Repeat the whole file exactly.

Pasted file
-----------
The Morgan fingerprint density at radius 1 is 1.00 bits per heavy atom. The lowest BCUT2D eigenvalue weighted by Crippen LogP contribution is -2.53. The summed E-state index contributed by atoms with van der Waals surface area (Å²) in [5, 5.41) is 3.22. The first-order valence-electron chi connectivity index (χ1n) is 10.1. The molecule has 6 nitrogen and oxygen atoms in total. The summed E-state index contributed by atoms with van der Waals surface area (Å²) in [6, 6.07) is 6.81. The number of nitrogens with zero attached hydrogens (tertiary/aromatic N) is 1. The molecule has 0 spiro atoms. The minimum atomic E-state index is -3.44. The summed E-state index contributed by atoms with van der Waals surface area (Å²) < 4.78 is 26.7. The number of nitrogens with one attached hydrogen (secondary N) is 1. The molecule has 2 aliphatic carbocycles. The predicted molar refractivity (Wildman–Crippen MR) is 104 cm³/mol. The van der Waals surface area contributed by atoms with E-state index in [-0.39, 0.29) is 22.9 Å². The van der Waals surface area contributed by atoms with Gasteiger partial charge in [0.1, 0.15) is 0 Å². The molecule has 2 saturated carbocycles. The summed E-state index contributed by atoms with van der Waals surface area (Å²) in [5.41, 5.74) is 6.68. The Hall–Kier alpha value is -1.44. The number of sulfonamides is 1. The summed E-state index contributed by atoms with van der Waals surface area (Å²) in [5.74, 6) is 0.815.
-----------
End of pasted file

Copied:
The Morgan fingerprint density at radius 1 is 1.00 bits per heavy atom. The lowest BCUT2D eigenvalue weighted by Crippen LogP contribution is -2.53. The summed E-state index contributed by atoms with van der Waals surface area (Å²) in [5, 5.41) is 3.22. The first-order valence-electron chi connectivity index (χ1n) is 10.1. The molecule has 6 nitrogen and oxygen atoms in total. The summed E-state index contributed by atoms with van der Waals surface area (Å²) in [6, 6.07) is 6.81. The number of nitrogens with zero attached hydrogens (tertiary/aromatic N) is 1. The molecule has 0 spiro atoms. The minimum atomic E-state index is -3.44. The summed E-state index contributed by atoms with van der Waals surface area (Å²) < 4.78 is 26.7. The number of nitrogens with one attached hydrogen (secondary N) is 1. The molecule has 2 aliphatic carbocycles. The predicted molar refractivity (Wildman–Crippen MR) is 104 cm³/mol. The van der Waals surface area contributed by atoms with E-state index in [-0.39, 0.29) is 22.9 Å². The van der Waals surface area contributed by atoms with Gasteiger partial charge in [0.1, 0.15) is 0 Å². The molecule has 2 saturated carbocycles. The summed E-state index contributed by atoms with van der Waals surface area (Å²) in [5.41, 5.74) is 6.68. The Hall–Kier alpha value is -1.44. The number of sulfonamides is 1. The summed E-state index contributed by atoms with van der Waals surface area (Å²) in [5.74, 6) is 0.815.